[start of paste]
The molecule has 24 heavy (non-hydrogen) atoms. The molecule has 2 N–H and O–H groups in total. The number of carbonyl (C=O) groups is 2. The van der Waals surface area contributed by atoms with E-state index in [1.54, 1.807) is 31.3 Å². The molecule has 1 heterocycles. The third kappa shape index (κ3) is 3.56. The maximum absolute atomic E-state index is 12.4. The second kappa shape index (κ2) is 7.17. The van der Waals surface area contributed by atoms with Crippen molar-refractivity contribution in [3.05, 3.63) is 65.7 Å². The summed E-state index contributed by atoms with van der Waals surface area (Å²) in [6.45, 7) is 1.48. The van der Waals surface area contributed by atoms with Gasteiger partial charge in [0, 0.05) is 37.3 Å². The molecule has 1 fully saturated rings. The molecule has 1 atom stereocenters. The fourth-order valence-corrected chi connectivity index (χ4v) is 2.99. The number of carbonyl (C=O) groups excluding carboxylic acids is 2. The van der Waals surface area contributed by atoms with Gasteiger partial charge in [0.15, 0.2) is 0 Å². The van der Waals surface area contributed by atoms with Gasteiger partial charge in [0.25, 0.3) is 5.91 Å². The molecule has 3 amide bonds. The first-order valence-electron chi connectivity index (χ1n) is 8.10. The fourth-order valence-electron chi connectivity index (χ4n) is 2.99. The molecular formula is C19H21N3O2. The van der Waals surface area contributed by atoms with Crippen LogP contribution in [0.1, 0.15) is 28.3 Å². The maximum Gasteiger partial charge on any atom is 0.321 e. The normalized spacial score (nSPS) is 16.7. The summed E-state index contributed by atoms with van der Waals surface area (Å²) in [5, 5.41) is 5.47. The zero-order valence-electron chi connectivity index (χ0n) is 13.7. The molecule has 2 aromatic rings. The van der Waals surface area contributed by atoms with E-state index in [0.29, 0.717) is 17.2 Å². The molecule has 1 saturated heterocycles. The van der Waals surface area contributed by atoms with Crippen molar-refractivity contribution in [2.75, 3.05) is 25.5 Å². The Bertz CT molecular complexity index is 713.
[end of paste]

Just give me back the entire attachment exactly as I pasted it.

The molecule has 24 heavy (non-hydrogen) atoms. The molecule has 2 N–H and O–H groups in total. The number of carbonyl (C=O) groups is 2. The van der Waals surface area contributed by atoms with E-state index in [1.54, 1.807) is 31.3 Å². The molecule has 1 heterocycles. The third kappa shape index (κ3) is 3.56. The maximum absolute atomic E-state index is 12.4. The second kappa shape index (κ2) is 7.17. The van der Waals surface area contributed by atoms with Crippen molar-refractivity contribution in [3.05, 3.63) is 65.7 Å². The summed E-state index contributed by atoms with van der Waals surface area (Å²) in [6.45, 7) is 1.48. The van der Waals surface area contributed by atoms with Gasteiger partial charge in [0, 0.05) is 37.3 Å². The molecule has 1 fully saturated rings. The molecule has 1 atom stereocenters. The fourth-order valence-corrected chi connectivity index (χ4v) is 2.99. The number of carbonyl (C=O) groups excluding carboxylic acids is 2. The van der Waals surface area contributed by atoms with Gasteiger partial charge in [0.15, 0.2) is 0 Å². The van der Waals surface area contributed by atoms with Gasteiger partial charge in [0.25, 0.3) is 5.91 Å². The molecule has 3 amide bonds. The first-order valence-electron chi connectivity index (χ1n) is 8.10. The fourth-order valence-electron chi connectivity index (χ4n) is 2.99. The molecular formula is C19H21N3O2. The van der Waals surface area contributed by atoms with Crippen LogP contribution in [0.1, 0.15) is 28.3 Å². The maximum Gasteiger partial charge on any atom is 0.321 e. The normalized spacial score (nSPS) is 16.7. The summed E-state index contributed by atoms with van der Waals surface area (Å²) in [5, 5.41) is 5.47. The zero-order valence-electron chi connectivity index (χ0n) is 13.7. The molecule has 2 aromatic rings. The van der Waals surface area contributed by atoms with E-state index in [0.29, 0.717) is 17.2 Å². The molecule has 1 saturated heterocycles. The van der Waals surface area contributed by atoms with Crippen molar-refractivity contribution in [2.75, 3.05) is 25.5 Å². The Bertz CT molecular complexity index is 713.